Like many people who suddenly find themselves wealthy, Huller’s family took their assets to a major wirehouse but soon became disenchanted. “We had an advisor who didn’t have a strategy or a plan,” he explains. Huller quickly found himself scrambling to learn about the stock market and how to move the family’s wealth from a single asset into a diversified portfolio. “I was sort of forced into it. We needed to get some advice and we weren’t getting it. The luxury I had was that I had the time to figure it out. I read everything that I could. I had a little bit of a business background, but it’s a very different beast than what you’re taught in school.”
As he learned more about the markets, Huller started giving tips to his father-in-law, who suggested that he ought to manage money for a living. When Huller’s oldest child reached school age, it was time to go back to work and he took a job with Merrill Lynch. His father-in-law became his first big client.
Starting out, Huller looked for a group of clients that he would be able to relate to and to whom he felt he could bring a lot of benefit. “The younger person that all of a sudden has a lot of money was who I saw myself being able to help the most,” he recalls of his decision to go after young athletes. “The difference between them and me is that I had the time to figure it out. They’ve got to make the team, they’ve got to travel a lot, and they don’t have the time for that. That’s where all our clients fit in, they either don’t have the time or they don’t have the expertise, or a little of both.”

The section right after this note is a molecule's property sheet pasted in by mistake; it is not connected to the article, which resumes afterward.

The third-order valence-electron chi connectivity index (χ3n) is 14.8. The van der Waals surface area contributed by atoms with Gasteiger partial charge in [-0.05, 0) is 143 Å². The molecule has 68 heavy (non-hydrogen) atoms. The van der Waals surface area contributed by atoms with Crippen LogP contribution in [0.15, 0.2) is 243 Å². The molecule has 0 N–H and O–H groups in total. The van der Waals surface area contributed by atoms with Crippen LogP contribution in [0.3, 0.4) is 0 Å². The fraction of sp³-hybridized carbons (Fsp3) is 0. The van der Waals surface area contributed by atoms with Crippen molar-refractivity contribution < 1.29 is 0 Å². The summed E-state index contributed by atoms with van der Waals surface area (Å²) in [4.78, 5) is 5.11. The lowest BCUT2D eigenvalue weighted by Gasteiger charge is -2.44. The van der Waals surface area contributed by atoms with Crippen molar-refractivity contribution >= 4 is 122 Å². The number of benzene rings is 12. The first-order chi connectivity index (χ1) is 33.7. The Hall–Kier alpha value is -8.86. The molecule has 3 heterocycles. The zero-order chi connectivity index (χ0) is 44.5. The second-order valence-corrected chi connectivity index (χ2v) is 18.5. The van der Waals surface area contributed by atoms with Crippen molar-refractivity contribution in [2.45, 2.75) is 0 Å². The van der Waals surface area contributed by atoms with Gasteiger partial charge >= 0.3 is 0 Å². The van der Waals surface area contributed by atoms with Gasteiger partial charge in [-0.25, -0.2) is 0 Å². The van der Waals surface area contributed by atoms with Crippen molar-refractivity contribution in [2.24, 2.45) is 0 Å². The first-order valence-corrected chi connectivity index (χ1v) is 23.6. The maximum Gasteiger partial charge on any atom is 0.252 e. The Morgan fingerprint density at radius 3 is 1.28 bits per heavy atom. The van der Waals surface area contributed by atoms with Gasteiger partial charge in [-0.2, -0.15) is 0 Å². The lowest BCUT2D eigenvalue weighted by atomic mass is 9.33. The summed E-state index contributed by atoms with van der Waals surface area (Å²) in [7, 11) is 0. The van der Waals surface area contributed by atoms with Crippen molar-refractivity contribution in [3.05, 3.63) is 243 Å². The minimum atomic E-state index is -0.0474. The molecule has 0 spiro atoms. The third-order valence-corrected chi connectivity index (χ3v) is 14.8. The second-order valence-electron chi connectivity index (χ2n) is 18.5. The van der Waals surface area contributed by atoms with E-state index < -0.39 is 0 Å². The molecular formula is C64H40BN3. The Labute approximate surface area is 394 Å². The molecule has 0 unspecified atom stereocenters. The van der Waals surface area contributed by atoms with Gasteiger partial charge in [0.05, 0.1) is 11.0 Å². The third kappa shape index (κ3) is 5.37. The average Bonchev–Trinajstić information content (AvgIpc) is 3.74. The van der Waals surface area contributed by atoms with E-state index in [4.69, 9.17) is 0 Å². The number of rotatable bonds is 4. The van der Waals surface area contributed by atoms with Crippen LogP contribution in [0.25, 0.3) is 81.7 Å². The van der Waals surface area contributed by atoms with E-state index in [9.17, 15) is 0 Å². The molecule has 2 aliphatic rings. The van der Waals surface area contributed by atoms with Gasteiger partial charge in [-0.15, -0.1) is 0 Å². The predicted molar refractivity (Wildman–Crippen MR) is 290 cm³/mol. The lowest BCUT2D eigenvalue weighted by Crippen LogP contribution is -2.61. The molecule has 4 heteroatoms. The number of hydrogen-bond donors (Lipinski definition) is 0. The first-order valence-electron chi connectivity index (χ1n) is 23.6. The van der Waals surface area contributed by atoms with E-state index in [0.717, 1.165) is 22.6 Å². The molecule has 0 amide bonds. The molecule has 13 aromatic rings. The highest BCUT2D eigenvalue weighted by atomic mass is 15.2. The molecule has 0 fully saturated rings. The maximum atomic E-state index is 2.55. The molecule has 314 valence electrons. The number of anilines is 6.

As he began investigating his target niche, Huller found that getting access to these potential clients was bit harder than he anticipated. Young athletes with multimillion dollar contracts have huge targets on their backs, plenty of people who want to “help them” with their newfound fortunes, and they tend to be wary of strangers. He also found that it’s not an area that an independent advisor can just break into. “You can’t cold call them, because they won’t answer a call from a number they don’t recognize,” he says. “If you’re going to do this you need some kind of an affiliation or an alliance with an agent.”